African American History Before 1877
Historical SHORT Paper
November 25, 2012
Comparing and contrasting urban/city slavery in the north with the rural/plantation slavery in the south in the 1700s have many differences but there are some similarities during this historical time. Institution of slavery was profitable in both the North and South. Slavery was more profitable in the South than North due to the South being much suited for farming. African slavery is so much the outstanding feature of the South, in the unthinking view of it that people often forget there had been slaves in all the old colonies. Slaves were auctioned openly in the Market House of Philadelphia; in the shadow of Congregational churches in Rhode Island; in Boston taverns and warehouses; and weekly, sometimes daily, in Merchant's Coffee House of New York. Such Northern heroes of the American Revolution as John Hancock and Benjamin Franklin bought, sold, and owned black people (Harper). In addition, both regions suffered with racial equality. Slavery evolved out of an economic need to control labor. The Northern and Southern states both had slave revolts. From the beginning, the imported black men and women resisted their enslavement. Ultimately their resistance was controlled, and slavery was established for 3 million blacks in the South, under the most difficult conditions, under pain of mutilation and death, throughout their two hundred years of enslavement in North America, Afro-Americans continued to rebel. Only occasionally was there an organized insurrection. More often they showed their refusal to submit by running away. Even more often, they engaged in sabotage, slowdowns, and subtle forms of resistance which asserted, if only to...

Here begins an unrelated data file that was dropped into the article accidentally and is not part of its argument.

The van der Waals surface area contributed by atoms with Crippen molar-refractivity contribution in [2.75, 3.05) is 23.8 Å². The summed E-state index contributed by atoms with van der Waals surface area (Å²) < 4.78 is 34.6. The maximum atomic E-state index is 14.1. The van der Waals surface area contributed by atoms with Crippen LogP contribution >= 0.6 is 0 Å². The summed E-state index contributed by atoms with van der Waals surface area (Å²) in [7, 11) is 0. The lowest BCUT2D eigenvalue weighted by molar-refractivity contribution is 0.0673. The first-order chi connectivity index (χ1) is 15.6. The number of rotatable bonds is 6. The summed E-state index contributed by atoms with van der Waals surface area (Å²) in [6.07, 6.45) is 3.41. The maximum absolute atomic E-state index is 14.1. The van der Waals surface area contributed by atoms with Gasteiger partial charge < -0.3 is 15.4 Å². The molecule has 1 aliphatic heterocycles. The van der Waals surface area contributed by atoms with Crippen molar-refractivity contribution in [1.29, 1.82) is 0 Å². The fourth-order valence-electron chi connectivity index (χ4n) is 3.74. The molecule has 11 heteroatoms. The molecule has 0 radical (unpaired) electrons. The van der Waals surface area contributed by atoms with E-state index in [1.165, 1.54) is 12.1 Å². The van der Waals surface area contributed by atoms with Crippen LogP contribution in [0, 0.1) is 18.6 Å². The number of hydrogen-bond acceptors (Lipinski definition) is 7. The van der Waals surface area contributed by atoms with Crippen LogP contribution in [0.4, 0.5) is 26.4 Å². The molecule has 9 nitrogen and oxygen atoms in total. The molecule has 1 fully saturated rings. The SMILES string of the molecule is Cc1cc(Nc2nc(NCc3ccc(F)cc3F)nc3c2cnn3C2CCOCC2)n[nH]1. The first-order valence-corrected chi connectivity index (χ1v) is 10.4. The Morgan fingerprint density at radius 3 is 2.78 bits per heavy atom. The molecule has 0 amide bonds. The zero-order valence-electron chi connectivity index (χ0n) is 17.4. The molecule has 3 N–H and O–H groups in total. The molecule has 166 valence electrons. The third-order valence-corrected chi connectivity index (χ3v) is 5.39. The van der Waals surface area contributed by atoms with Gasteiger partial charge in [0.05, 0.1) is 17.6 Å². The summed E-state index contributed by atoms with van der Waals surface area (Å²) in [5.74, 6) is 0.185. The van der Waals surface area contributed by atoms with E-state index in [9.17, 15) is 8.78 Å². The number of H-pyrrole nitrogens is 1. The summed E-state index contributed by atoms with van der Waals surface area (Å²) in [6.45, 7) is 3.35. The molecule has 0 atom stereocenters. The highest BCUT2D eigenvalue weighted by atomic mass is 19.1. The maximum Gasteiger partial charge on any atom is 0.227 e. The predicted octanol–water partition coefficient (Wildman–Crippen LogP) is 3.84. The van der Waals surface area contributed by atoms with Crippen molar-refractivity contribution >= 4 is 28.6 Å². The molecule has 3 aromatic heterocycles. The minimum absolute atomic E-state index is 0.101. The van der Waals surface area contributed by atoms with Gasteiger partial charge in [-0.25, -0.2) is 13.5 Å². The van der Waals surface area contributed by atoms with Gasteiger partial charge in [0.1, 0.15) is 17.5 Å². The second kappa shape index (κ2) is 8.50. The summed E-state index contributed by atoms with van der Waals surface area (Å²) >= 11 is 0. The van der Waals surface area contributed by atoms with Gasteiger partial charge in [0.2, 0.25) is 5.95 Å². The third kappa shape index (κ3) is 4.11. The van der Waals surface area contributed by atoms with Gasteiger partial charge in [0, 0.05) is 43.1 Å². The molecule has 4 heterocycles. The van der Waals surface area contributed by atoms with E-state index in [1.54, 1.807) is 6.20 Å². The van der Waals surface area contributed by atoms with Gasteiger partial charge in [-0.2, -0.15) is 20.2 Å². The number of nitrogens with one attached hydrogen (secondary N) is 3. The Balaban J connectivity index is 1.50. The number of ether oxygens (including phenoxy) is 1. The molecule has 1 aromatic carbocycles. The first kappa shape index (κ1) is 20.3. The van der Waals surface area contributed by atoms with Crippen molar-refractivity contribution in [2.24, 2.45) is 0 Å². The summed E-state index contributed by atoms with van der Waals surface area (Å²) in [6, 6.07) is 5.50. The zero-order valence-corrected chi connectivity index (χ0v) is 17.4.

Please join StudyMode to read the full document